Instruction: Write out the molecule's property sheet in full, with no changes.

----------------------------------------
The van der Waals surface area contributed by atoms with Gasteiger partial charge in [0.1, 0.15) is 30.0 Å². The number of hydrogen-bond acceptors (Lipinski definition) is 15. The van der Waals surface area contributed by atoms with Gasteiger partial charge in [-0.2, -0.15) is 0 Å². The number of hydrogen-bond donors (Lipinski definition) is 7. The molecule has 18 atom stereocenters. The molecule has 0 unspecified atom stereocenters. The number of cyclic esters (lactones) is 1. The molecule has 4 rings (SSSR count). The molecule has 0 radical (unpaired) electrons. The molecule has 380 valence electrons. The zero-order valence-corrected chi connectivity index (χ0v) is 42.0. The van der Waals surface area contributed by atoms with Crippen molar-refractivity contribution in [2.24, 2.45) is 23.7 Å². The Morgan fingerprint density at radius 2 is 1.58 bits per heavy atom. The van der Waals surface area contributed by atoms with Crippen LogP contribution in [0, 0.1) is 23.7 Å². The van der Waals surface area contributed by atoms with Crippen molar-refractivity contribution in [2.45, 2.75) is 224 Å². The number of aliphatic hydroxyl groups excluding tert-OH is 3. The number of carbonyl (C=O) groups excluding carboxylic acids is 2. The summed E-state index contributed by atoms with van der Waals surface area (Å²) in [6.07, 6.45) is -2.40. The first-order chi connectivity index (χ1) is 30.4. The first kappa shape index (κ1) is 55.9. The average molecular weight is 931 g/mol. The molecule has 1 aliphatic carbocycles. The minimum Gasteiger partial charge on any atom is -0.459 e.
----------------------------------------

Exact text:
The van der Waals surface area contributed by atoms with Gasteiger partial charge in [0.1, 0.15) is 30.0 Å². The number of hydrogen-bond acceptors (Lipinski definition) is 15. The van der Waals surface area contributed by atoms with Gasteiger partial charge in [-0.2, -0.15) is 0 Å². The number of hydrogen-bond donors (Lipinski definition) is 7. The molecule has 18 atom stereocenters. The molecule has 0 unspecified atom stereocenters. The number of cyclic esters (lactones) is 1. The molecule has 4 rings (SSSR count). The molecule has 0 radical (unpaired) electrons. The molecule has 380 valence electrons. The zero-order valence-corrected chi connectivity index (χ0v) is 42.0. The van der Waals surface area contributed by atoms with Crippen molar-refractivity contribution in [2.24, 2.45) is 23.7 Å². The Morgan fingerprint density at radius 2 is 1.58 bits per heavy atom. The van der Waals surface area contributed by atoms with Crippen LogP contribution in [0, 0.1) is 23.7 Å². The van der Waals surface area contributed by atoms with Crippen molar-refractivity contribution in [2.45, 2.75) is 224 Å². The number of aliphatic hydroxyl groups excluding tert-OH is 3. The number of carbonyl (C=O) groups excluding carboxylic acids is 2. The summed E-state index contributed by atoms with van der Waals surface area (Å²) in [6.07, 6.45) is -2.40. The first-order chi connectivity index (χ1) is 30.4. The first kappa shape index (κ1) is 55.9. The average molecular weight is 931 g/mol. The molecule has 1 aliphatic carbocycles. The minimum Gasteiger partial charge on any atom is -0.459 e.